Research strategy for examining phenomena that happened in the past - where methods such as interviews may not be possible (or even the most reliable), can't do ethnography/observation, etc.
Not just a temporal classification for text/artifact analysis, but instead an entire way of approaching and organizing data.
as research design
as research strategy
Simons (2009): to understand the "distinctiveness of [an] individual case" (p.3)
Why a case study?
Smith (1978) ...of a "bounded system"
MacDonald and Walker (1975) ...of an "instance in action"
Studies of tech development/history:
Studies of contemporary tech:
Text analysis, discourse, etc.
e.g. of multi-method strategy
"methodological pluralism" is the approach, strategy, framework - not just the way the data is collected/analyzed
Strives to bring qualitative and quantitative methods "into epistemological alignment as research methods with the same claims to knowledge and explanatory power, although with different, complementary roles to play in social and cultural analysis" (Schroder et al., 2003, p.45)
Belief that social reality "exists independently of language" = but language is also our only way of accessing knowledge.
So everything, all data, all research (empirical and interpretative), is mediated by a discursive layer
Goal is to be as holistic as possible - tackling a phenomenon or question from a broad, multiplicity of angles, applying induction and deduction (and abduction - creation of new knowledge).
Framework that highly encourages mixed method design - oftentimes combining qualitative and quantitative in complimentary, synergistic ways
The question drives the data collection - narrowed down to a case study or a case history, the scope/volume of data becomes more manageable.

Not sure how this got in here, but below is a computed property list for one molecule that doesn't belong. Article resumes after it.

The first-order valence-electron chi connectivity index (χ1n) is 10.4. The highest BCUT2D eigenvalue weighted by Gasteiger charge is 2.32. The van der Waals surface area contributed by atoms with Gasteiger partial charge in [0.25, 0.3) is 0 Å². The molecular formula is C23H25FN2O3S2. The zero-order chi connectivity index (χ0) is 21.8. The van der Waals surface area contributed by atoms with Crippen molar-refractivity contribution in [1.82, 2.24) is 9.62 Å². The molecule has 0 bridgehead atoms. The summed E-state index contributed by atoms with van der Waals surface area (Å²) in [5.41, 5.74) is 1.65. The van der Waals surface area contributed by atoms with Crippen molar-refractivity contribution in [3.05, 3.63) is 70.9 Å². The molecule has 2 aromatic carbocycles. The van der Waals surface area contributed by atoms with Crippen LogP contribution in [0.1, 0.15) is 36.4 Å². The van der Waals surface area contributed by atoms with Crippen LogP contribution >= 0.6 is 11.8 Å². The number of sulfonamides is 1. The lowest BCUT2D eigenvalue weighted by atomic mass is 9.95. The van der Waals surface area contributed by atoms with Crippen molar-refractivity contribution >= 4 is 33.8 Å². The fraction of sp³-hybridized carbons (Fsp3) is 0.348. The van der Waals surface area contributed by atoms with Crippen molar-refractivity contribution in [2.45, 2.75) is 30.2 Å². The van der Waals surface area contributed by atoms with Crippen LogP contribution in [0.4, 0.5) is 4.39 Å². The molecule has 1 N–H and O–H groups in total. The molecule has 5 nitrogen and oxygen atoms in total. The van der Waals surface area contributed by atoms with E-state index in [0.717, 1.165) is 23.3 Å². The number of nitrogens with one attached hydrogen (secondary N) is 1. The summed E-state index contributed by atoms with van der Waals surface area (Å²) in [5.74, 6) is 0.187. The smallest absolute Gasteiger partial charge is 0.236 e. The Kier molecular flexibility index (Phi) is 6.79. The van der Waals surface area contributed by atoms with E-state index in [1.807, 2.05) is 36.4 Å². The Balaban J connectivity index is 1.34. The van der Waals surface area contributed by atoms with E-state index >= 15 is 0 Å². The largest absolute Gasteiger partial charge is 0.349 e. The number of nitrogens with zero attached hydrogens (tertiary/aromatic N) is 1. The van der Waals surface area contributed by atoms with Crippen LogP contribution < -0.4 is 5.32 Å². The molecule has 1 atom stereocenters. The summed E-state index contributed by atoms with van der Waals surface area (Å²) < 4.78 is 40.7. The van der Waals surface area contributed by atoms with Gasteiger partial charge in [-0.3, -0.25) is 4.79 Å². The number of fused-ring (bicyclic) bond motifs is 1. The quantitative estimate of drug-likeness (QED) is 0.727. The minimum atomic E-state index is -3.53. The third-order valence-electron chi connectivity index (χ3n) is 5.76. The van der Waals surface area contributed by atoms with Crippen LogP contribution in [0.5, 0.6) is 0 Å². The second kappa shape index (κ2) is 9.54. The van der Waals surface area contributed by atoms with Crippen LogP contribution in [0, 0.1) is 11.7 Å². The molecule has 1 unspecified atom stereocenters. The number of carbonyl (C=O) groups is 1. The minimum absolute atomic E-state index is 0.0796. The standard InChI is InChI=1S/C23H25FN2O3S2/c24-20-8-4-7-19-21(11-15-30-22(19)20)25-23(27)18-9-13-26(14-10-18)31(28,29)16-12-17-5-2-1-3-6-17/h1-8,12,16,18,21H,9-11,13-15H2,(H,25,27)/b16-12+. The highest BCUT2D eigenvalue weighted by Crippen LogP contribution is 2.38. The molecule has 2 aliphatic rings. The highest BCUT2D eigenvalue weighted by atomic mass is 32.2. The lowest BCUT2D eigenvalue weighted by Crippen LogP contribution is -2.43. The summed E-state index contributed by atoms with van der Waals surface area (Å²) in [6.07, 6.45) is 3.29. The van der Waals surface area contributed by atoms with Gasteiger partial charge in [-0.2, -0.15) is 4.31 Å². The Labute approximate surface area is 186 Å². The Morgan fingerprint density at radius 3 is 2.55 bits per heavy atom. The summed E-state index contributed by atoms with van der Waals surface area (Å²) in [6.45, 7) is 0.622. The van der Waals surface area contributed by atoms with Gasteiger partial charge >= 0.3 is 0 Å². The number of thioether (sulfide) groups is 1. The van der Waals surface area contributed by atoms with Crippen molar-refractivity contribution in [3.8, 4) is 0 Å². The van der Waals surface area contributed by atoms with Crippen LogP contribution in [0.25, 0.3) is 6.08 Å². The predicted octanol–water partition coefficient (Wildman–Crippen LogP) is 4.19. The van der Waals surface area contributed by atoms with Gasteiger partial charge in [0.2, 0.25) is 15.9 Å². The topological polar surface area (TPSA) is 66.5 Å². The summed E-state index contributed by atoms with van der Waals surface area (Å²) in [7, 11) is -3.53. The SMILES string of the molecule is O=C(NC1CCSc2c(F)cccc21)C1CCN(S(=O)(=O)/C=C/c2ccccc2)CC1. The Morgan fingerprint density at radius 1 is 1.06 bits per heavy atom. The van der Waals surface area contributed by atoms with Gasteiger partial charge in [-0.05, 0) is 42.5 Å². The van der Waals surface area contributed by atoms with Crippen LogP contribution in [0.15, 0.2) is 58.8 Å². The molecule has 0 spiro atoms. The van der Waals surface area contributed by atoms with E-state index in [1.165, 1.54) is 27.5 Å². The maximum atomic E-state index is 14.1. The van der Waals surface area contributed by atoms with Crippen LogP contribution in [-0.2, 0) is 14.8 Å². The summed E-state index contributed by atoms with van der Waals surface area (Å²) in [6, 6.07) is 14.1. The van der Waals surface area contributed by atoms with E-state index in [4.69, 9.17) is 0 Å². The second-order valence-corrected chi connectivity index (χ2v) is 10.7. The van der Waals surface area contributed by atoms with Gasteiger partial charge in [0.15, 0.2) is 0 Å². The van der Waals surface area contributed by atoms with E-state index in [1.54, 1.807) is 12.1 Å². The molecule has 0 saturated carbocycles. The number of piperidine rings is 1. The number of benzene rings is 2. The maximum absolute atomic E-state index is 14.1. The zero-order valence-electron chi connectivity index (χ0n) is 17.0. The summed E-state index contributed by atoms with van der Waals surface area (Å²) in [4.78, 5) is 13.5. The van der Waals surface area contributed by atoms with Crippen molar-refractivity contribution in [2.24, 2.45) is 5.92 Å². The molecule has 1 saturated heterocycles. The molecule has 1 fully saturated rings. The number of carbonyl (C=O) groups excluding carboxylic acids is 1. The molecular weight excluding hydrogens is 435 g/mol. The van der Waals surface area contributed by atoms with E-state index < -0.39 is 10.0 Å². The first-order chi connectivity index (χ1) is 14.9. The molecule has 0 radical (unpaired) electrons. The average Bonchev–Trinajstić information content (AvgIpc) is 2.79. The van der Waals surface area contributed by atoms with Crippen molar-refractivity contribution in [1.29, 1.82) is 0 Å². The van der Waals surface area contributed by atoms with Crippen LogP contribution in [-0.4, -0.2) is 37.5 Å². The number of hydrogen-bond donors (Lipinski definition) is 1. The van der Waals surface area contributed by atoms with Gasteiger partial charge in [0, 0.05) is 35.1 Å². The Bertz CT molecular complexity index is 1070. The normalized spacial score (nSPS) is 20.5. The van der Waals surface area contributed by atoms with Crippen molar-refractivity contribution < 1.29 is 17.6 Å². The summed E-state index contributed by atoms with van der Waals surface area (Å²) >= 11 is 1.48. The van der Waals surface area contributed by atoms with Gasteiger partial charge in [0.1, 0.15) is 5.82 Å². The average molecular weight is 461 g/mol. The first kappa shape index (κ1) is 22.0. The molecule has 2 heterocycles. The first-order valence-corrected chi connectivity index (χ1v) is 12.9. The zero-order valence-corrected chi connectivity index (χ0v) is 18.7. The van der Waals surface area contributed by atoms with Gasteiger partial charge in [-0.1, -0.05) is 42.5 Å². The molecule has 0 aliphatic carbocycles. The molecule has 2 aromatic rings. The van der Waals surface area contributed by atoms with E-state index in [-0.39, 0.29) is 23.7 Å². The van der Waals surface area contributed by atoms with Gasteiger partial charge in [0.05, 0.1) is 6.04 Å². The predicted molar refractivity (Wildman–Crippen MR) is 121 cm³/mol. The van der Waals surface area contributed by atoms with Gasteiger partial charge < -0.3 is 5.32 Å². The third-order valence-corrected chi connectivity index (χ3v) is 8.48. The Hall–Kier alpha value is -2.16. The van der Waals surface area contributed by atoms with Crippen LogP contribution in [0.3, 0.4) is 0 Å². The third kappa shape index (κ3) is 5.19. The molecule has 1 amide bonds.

Theory drives analysis: Looking at Pinch & Bijker: they delineate where to look for data through the application of key constructs that form the core of their theory/approach:
e.g. the notions of "interpretative flexibility" (the same technology can mean different things to different people) and the "principle of symmetry" (for any successful tech, there are also failures/unsuccessful: VHS vs. BETA):
e.g. the identification of "relevant social groups": institutions, organizations, groups of individuals concerned with the artifact - attach to it a (shared) meanings/importance that impact upon decisions about how and where it is used:
INF1240: Research Methods
Week 10: Nov. 12, 2012
Holistic vs. embedded
Single vs. Multiple Case Study Designs:
Yin sees them as two different ways to carry out the same type of strategy. Answer different questions, involve different levels of analysis.
drives them to examine both obvious groups (e.g. consumers, users, designers) and not so obvious groups (e.g. protesters, religious groups, excluded groups)
Bias Alert: Major criticisms about how "relevant" was operationalized in early applications of this theory - e.g. dis- empowered groups omitted from written "history" (press, corporate memos, etc.) also omitted from analysis. SCOT scholars now try to account for this as much as possible.
drives them to examine both successful and non-successful variations of a particular technology (e.g. bicycle), and
consider how "selection" plays a role in technological development